Please take a look at our video introducing the New Year’s Eve event at Hie-jinja Shrine!

The procession departs from Hie-jinja Shrine and passes in the front of the National Diet Building.

(2) National Theatre of Japan

Another recommended spot is in front of the National Theatre. The procession temporarily stops here, allowing visitors to take pictures of the imperial and shrine palanquins. The procession then proceeds along Uchibori-dori, or the Imperial Palace moat, to the outer gardens of the Imperial Palace, where you can enjoy the full length of the 300-meter procession without any traffic signals for a while!

National Theatre of Japan

(3) Imperial Palace Outer Gardens

Continuing with the procession, you will reach the outer gardens of the Imperial Palace. The closest point to the Imperial Palace is Sakashita-mon Gate, one of the entrances to the Palace. Nearby is the famous Nijubashi Bridge, which you can visit!

In front of Sakashi-mon Gate of the Imperial Palace
Nijubashi Bridge

(4) Marunouchi Naka-Dori Street and Tokyo Station Area

From Sakashita-mon, the procession will proceed along Gyoko-dori Avenue leading to Tokyo Station but will turn onto Marunouchi Naka-Dori Street on the way. This Avenue is a popular destination for shopping and cafes. If you are tired of walking, this is a good place to take a tea break.

Marunouchi-Naka-Dori Street, lined with trees, is a relaxing spot in the big city
In front of Tokyo Station (Marunouchi side)

(5) Ginza 4-chome

Ginza is one of Japan’s most popular downtown areas, located in the center of Tokyo. It is renowned for its beautiful harmony of skyscrapers and historical buildings. Lined with luxury brand stores, top restaurants, and showrooms, it is a place where the latest trends continue to emerge. Against the backdrop of the urban cityscape, you can take a closer look at the traditional costumes of the procession.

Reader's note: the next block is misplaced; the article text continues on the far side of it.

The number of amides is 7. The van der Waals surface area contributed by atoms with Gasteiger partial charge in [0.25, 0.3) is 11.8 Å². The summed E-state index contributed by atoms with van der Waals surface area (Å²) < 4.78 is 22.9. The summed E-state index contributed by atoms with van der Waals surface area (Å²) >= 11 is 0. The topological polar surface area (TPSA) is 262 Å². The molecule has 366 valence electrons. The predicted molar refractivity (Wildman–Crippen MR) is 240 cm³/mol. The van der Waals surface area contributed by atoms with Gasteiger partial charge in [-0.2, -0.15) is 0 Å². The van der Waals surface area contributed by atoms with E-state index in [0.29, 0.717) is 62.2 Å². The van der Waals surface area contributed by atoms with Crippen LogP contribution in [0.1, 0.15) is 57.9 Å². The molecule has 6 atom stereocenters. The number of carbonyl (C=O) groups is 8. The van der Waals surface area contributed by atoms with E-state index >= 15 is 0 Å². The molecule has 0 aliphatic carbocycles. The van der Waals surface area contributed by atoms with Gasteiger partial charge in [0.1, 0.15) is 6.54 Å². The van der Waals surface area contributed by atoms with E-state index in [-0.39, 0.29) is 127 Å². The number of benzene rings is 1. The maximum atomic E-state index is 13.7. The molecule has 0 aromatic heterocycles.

(6) Hibiya Area

The final spot I recommend is the Hibiya area. Passing by the Imperial Hotel, the procession follows Hibiya Park, Japan’s first Western-style park, before returning to Hie-jinja Shrine.

The procession in front gf the Tokyo Metropolitan Hibiya Public Hall

After observing the Shinkosai, visitors can relax and enjoy shopping at HIBIYA OKUROJI, a commercial facility built under the elevated railroad tracks.

“HIBIYA OKUROJI” introduction article

This tunnel-like area is located under the railway tracks!
The coffee at the “low line espresso & bar” cafe in HIBIYA OKUROJI is delicious, but their matcha latte is also delicious!

If the weather permits, be sure to stop by Hibiya Park. The lovely fountains and beautiful flowers are sure to soothe you.

Hibiya Park Introduction article

The Pelican Fountain in Hibiya Park is Visit Chiyoda editor-in-chief Marai’s favorite!

In addition, there is a concentration of excellent restaurants in the TOKYO MIDTOWN HIBIYA commercial facility facing Hibiya Park, making it a great place to dine.
Park View Garden, located on the 6th floor, also offers a different view of Hibiya Park and the Imperial Palace from above.

At the Park View Garden of TOKYO MIDTOWN HIBIYA

The Shinkosai of the Sanno Matsuri Festival is a special event that can only be experienced once every two years. Why not take this chance to make some great memories?

Sanno Matsuri Festival “Shinkosai”

Date and Time: Friday, June 7, 2024, 7:45 – 17:00 approx.
Sanno Matsuri official website: http://www.tenkamatsuri.jp/

Hie-jinja Shrine

2-10-5 Nagatacho, Chiyoda-ku, Tokyo
Google Maps: https://maps.app.goo.gl/MLzEckzQh45ZU7vr8
Nearest Stations: Nagatacho Station, Akasaka-mitsuke Station, Tameike-sanno Station